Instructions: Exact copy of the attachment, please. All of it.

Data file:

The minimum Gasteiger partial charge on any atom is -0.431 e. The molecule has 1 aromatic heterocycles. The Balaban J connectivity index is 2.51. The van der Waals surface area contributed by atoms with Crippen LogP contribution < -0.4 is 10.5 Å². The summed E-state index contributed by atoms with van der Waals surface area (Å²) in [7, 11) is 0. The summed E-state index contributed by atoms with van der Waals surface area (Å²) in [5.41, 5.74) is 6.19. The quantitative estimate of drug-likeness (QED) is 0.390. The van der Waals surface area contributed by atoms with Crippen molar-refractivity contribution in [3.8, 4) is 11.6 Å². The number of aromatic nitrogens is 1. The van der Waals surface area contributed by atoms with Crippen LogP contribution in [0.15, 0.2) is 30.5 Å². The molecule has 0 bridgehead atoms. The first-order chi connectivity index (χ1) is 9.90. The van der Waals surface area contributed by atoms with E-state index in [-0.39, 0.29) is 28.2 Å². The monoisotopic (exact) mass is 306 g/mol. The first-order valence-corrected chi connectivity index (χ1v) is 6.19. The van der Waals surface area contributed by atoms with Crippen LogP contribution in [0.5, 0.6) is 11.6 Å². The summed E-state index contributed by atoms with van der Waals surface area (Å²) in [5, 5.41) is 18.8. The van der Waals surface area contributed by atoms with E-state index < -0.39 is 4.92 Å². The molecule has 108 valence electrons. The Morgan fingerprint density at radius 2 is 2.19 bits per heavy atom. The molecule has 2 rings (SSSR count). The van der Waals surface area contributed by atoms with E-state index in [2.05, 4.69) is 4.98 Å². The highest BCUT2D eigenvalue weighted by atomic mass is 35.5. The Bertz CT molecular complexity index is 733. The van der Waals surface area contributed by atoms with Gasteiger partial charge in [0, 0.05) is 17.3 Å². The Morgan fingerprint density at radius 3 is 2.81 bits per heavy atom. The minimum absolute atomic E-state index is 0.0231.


The minimum Gasteiger partial charge on any atom is -0.431 e. The molecule has 1 aromatic heterocycles. The Balaban J connectivity index is 2.51. The van der Waals surface area contributed by atoms with Crippen LogP contribution < -0.4 is 10.5 Å². The summed E-state index contributed by atoms with van der Waals surface area (Å²) in [7, 11) is 0. The summed E-state index contributed by atoms with van der Waals surface area (Å²) in [5.41, 5.74) is 6.19. The quantitative estimate of drug-likeness (QED) is 0.390. The van der Waals surface area contributed by atoms with Crippen molar-refractivity contribution in [3.8, 4) is 11.6 Å². The number of aromatic nitrogens is 1. The van der Waals surface area contributed by atoms with Crippen LogP contribution in [0.15, 0.2) is 30.5 Å². The molecule has 0 bridgehead atoms. The first-order chi connectivity index (χ1) is 9.90. The van der Waals surface area contributed by atoms with E-state index in [-0.39, 0.29) is 28.2 Å². The monoisotopic (exact) mass is 306 g/mol. The first-order valence-corrected chi connectivity index (χ1v) is 6.19. The van der Waals surface area contributed by atoms with Crippen LogP contribution in [0.5, 0.6) is 11.6 Å². The summed E-state index contributed by atoms with van der Waals surface area (Å²) in [5, 5.41) is 18.8. The van der Waals surface area contributed by atoms with E-state index < -0.39 is 4.92 Å². The molecule has 108 valence electrons. The Morgan fingerprint density at radius 2 is 2.19 bits per heavy atom. The molecule has 2 rings (SSSR count). The van der Waals surface area contributed by atoms with E-state index in [2.05, 4.69) is 4.98 Å². The highest BCUT2D eigenvalue weighted by atomic mass is 35.5. The Bertz CT molecular complexity index is 733. The van der Waals surface area contributed by atoms with Gasteiger partial charge in [0, 0.05) is 17.3 Å². The Morgan fingerprint density at radius 3 is 2.81 bits per heavy atom. The minimum absolute atomic E-state index is 0.0231.